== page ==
take care,

    January 15, 2012
  185. Thank you – love so much of your thinking. The strawberry example – so simple and so true – the sad thing is if we let life go on like this it won’t be long before we won’t remember the way they are supposed to taste – we’ll just accept it and collude with someone else’s standards….

    Steve Bernard

    January 15, 2012
  186. wonderful post, thanks for sharing!

    January 15, 2012
  187. Great post!! i belong to ‘generation me’, Kenyan, born in early 80’s. A lot has just changed and am doing a piece on work on the same. I started the work when i just imagined if i could write a letter to my late grandma ( whom i loved so much) who died in early 90’s( off course a lot had changed by the time she died), but the current state would just leave her in great shock, if at all i would manage to d that…and off course my 4 months son would read the same and hope he will try to compare the new world and the old world.

    January 15, 2012
  188. I agree with you, this “everybody get a medal mentality” encourages participation but kills effort. Effort and delay of gratification are foundations of a meaningful life. One solution, for your kids could be: practicing virtue. Virtue is something difficult at the beginning, but once the person has developed a virtuous behavior, the person enjoys possessing that virtue. (Have a look at Aristoteles!)

    January 15, 2012
  189. Hi,

    Was passing by and found this to be an incredible post. I would like to specifically acknowledge you for bringing up the concept of ” instant gratification”. To my mind, much of the ills of today’s woeld can be traced back to this aspect. An aspect, unfortunately on which much of media revenues rest.



    January 15, 2012
  190. Smeary Soapbox Press #

    I often think I’m too young to be so nostalgic for the era I grew up in (1970s), but this post showed that it really was a different time, with different charms beyond the fact that I was a kid with no responsibilities. Thanks!

    January 15, 2012
  191. Could it have been put any more better than this? what an excellent essay…..I must share some of my insights into this generation me situation….I also was born in the 70’s,1971 to be exact,I do agree with you that our decade isn’t necessarily tied to the entitlement generation…..when I got anything my Father made sure I worked extremely hard for it….I believe that something went wrong in our decade that started this whole ball rolling…I believe that our politicians and those who make the rules at the top have a lot to do with it… there were those leaders who walked through difficult lives within their family whether it was abuse or covered up secrets of any kind,we wanted to start making it right and talking about those things that we never talked about….this was all good,however, when we dwell on our past and look for revenge or some kind of retribution we begin to look more and more inward if were not careful……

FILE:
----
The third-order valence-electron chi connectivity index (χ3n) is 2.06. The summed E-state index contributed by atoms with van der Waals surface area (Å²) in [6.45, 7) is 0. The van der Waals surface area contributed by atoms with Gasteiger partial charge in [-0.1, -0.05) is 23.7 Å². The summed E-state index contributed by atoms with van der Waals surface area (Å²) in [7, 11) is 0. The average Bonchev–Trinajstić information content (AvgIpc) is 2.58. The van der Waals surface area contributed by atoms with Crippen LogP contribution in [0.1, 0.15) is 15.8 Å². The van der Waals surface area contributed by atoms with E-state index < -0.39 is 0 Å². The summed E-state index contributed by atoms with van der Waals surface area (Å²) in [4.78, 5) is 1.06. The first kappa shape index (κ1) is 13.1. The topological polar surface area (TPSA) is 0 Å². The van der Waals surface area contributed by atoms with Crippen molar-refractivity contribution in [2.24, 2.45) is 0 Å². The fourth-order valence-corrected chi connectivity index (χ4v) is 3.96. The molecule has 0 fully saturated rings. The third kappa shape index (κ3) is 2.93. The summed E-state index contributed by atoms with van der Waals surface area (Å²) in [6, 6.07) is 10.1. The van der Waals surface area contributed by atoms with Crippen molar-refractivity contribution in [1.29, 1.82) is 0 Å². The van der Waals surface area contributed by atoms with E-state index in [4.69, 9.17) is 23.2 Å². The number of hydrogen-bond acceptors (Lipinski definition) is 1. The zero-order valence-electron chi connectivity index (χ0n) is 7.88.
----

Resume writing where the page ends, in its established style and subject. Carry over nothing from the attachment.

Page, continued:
If we look to the past to learn from it and move on that is great,the problem is many of us cannot simply look into our past and it’s horrible stories and move on…..we in fact become paralyzed and begin to live in fear not only of being a victim again but also our fears begin to live out in our childen’s lives…hence we begin to doom them to the “bubble child syndrome”…do not get me wrong I believe some of our society’s ideals and habits had to change but we almost suffocate our children today and we then brag to each other over a coffee at Starbucks that we are the best parents and we have over come our parents generation faulty parenting skills…we encourage each others disabling behavior to our children… many have their children on FB because their kid came home and told you that their classmate was on FB???? I was challenged not long ago,my answer was simply NO way!….some may say,I don’t want my child to have rejection issues,o.k. but you will expose them to far worst dangers than that by allowing them on the internet at all..sorry but i am one of those parents that believe in full supervision with children while on the internet…..or what about all the kids under 10 who have iPods???? what the heck???? …call me old fashioned but that’s just wrong,I know many disagree with me, I want to raise sociable children,I’m not sure why they call it :the Social Network”…’s not social at all….think of it,if all i use is a key pad for interaction with other people,how will my social skills develop..this why it is so hard for young people to get jobs today..they can’t even do an interview without their parents holding their hands..not long ago I heard that young people are taking their parents to their interviews with them because it is sooo overwhelming for them…